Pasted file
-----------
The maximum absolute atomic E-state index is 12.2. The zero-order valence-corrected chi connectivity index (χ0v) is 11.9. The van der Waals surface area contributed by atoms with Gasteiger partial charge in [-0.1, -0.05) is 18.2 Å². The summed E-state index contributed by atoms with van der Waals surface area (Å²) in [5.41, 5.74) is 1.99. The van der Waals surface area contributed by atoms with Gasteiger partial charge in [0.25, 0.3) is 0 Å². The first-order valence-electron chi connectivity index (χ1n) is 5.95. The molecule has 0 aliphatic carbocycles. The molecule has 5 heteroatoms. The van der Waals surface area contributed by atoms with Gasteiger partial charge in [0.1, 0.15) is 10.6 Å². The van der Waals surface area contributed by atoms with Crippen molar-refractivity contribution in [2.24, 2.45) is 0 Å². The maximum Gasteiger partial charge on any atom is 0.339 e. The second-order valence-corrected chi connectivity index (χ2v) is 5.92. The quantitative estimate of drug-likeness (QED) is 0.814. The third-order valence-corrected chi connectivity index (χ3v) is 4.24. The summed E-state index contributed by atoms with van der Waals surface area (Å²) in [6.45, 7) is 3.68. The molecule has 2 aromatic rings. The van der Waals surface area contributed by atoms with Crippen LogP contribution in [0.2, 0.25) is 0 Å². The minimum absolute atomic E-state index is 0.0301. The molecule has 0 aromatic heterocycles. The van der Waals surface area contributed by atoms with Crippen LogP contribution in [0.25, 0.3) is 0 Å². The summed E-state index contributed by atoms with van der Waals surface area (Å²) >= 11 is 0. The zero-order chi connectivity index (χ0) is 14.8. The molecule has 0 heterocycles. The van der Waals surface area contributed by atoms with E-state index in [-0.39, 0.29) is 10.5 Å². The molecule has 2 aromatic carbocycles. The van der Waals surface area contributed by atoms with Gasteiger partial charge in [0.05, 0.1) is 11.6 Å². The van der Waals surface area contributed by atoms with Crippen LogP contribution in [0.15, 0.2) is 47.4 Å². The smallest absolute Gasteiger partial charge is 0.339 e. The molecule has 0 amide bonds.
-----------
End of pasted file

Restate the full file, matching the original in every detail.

The maximum absolute atomic E-state index is 12.2. The zero-order valence-corrected chi connectivity index (χ0v) is 11.9. The van der Waals surface area contributed by atoms with Gasteiger partial charge in [-0.1, -0.05) is 18.2 Å². The summed E-state index contributed by atoms with van der Waals surface area (Å²) in [5.41, 5.74) is 1.99. The van der Waals surface area contributed by atoms with Gasteiger partial charge in [0.25, 0.3) is 0 Å². The first-order valence-electron chi connectivity index (χ1n) is 5.95. The molecule has 0 aliphatic carbocycles. The molecule has 5 heteroatoms. The van der Waals surface area contributed by atoms with Gasteiger partial charge in [0.1, 0.15) is 10.6 Å². The van der Waals surface area contributed by atoms with Crippen molar-refractivity contribution in [2.24, 2.45) is 0 Å². The maximum Gasteiger partial charge on any atom is 0.339 e. The second-order valence-corrected chi connectivity index (χ2v) is 5.92. The quantitative estimate of drug-likeness (QED) is 0.814. The third-order valence-corrected chi connectivity index (χ3v) is 4.24. The summed E-state index contributed by atoms with van der Waals surface area (Å²) in [6.45, 7) is 3.68. The molecule has 2 aromatic rings. The van der Waals surface area contributed by atoms with Crippen LogP contribution in [0.2, 0.25) is 0 Å². The minimum absolute atomic E-state index is 0.0301. The molecule has 0 aromatic heterocycles. The van der Waals surface area contributed by atoms with Crippen LogP contribution in [0.25, 0.3) is 0 Å². The summed E-state index contributed by atoms with van der Waals surface area (Å²) >= 11 is 0. The zero-order chi connectivity index (χ0) is 14.8. The molecule has 0 heterocycles. The van der Waals surface area contributed by atoms with E-state index in [-0.39, 0.29) is 10.5 Å². The molecule has 2 aromatic carbocycles. The van der Waals surface area contributed by atoms with Gasteiger partial charge in [0.05, 0.1) is 11.6 Å². The van der Waals surface area contributed by atoms with Crippen LogP contribution in [0.15, 0.2) is 47.4 Å². The smallest absolute Gasteiger partial charge is 0.339 e. The molecule has 0 amide bonds.